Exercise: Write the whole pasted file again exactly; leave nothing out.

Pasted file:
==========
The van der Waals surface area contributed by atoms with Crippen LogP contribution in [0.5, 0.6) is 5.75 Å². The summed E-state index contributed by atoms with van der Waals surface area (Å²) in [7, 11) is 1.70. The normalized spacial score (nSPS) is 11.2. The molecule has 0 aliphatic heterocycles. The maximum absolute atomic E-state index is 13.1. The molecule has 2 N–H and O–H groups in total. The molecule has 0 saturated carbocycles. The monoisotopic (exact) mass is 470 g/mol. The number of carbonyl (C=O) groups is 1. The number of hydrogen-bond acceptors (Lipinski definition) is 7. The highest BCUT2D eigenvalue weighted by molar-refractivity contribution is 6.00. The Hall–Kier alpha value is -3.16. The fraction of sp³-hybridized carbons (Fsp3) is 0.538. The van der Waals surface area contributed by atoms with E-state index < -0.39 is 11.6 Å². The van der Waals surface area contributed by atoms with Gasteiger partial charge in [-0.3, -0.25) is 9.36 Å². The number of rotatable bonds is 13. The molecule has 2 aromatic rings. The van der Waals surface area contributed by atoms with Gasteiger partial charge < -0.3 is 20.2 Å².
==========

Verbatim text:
The van der Waals surface area contributed by atoms with Crippen LogP contribution in [0.5, 0.6) is 5.75 Å². The summed E-state index contributed by atoms with van der Waals surface area (Å²) in [7, 11) is 1.70. The normalized spacial score (nSPS) is 11.2. The molecule has 0 aliphatic heterocycles. The maximum absolute atomic E-state index is 13.1. The molecule has 2 N–H and O–H groups in total. The molecule has 0 saturated carbocycles. The monoisotopic (exact) mass is 470 g/mol. The number of carbonyl (C=O) groups is 1. The number of hydrogen-bond acceptors (Lipinski definition) is 7. The highest BCUT2D eigenvalue weighted by molar-refractivity contribution is 6.00. The Hall–Kier alpha value is -3.16. The fraction of sp³-hybridized carbons (Fsp3) is 0.538. The van der Waals surface area contributed by atoms with E-state index < -0.39 is 11.6 Å². The van der Waals surface area contributed by atoms with Gasteiger partial charge in [-0.3, -0.25) is 9.36 Å². The number of rotatable bonds is 13. The molecule has 2 aromatic rings. The van der Waals surface area contributed by atoms with Gasteiger partial charge < -0.3 is 20.2 Å².